I would not agree they are "bad". Piezo is what it is. IMHO the sensors created by precisionpiezo Andromeda and Orion are pretty good (much better IMHO than stand-alone disks where the puny force on the wires will detach them from the disk along with a piece of disk coating)
Most issues I have (and you have as well from what I see) are the way we are using the technology. When you use the way they designed it, it works out of the box
No, the sensors themselves are really good. Any sensors measuring strain or deformation mounted beneath the bed have their disadvantages, simply due to their type of placement. They are simply in a place where forces are not... well, "focused", to put it simple (unsure which is the correct english wording here...). If you place a sensor into the hotend correctly there is no way for the contact force but to go through the sensor (in case of a piezo I count the deformation element it is glued onto as part of the sensor), and the lever arm always more or less stays the same.
In case of the bed however, there are at least two other ways - and lever arms change, depending on where you push. In theory, you always have the same result - in practice, there are various effects causing problems. It is the same as with several force transducers being mounted below let's say a crane or one mounted directly into the hook... Thus, even an ideal bed sensor array will not work as good as a hotend sensor. The question is always: does it work well enough anyway?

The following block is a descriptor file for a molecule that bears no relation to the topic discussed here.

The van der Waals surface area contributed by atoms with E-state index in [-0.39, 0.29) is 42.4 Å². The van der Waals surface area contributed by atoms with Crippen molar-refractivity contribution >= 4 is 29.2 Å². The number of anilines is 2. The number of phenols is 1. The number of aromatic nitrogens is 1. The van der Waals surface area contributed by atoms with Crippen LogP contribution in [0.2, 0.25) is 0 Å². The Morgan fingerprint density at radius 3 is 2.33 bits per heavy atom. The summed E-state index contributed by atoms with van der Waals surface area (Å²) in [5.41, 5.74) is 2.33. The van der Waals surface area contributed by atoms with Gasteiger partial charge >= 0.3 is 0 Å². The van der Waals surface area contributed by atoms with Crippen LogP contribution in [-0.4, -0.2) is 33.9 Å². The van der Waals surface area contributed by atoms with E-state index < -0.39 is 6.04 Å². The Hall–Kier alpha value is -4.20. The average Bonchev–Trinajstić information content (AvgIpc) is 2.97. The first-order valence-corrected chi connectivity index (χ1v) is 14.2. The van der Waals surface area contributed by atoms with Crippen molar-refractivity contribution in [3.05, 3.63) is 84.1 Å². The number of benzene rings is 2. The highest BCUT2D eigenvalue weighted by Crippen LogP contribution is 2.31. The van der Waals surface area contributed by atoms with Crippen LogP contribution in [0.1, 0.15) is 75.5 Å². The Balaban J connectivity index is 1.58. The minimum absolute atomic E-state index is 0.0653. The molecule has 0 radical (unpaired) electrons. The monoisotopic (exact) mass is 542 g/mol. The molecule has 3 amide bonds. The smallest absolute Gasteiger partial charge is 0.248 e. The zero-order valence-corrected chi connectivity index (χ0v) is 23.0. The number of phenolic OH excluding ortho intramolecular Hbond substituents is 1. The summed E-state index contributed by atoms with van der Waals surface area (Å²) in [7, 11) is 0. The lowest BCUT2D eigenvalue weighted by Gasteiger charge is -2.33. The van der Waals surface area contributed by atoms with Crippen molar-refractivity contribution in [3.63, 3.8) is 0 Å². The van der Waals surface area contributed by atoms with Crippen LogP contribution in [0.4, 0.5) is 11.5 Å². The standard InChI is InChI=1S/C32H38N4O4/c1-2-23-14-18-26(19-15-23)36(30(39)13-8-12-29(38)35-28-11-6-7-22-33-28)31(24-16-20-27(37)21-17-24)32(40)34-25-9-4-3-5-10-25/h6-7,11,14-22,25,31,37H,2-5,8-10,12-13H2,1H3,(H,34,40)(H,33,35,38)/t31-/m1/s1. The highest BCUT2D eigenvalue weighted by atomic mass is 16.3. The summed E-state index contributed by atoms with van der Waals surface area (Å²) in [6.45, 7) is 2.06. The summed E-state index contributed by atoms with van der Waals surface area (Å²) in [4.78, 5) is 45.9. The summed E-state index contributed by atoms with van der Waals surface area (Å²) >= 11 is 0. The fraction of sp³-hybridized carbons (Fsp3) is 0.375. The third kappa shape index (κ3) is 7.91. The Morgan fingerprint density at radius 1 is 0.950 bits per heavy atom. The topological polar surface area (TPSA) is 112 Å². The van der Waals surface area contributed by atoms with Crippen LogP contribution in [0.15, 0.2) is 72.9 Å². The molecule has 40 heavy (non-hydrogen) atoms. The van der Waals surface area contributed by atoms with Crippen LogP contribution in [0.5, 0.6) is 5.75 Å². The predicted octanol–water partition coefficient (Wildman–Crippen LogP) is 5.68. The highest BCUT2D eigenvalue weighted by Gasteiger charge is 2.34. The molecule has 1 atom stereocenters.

In my case, I tried to use them as close as possible to the way they were intended to be, but as I work within the restraints of my printer, that only works as well as it allows...
I disagree with you here and I have to say, I disagree without ANY proof but I am somehow sure that there is a way to incorporate a piezo-like sensor in this type of head mount without losing more than 5mm of Z space. [...]
but since I actually gave up as even the cheap aliexpress bltouch knockoff give results that are consistent and repeatable, do not require thorough nozzle clean before probing and work "every time" ...
You dont' know how that thing looks inside - there is not that much material there even if it looks massive If you could get custom made piezo sensors that are not round for a decent price, it would be rather easy (but would need a complete redesign anyway) and could probably be done without losing z height. But a 20mm disc or even something larger would be really hard, even with redesigning the whole thing. As mentioned in the other thread we talked, there is exactly one place where I could drill a 2...3mm hole through the whole assembly for a - much elongated - BLTouch pin without interfering with something somewhere and letting the cable chain still move as it needs. And all these things need to stay in place...
Hm, in case I need something SLS printed, I use Rapidobject. For Germany, they have good prices, and no fuss with customs. And the Alumide they offer is simply great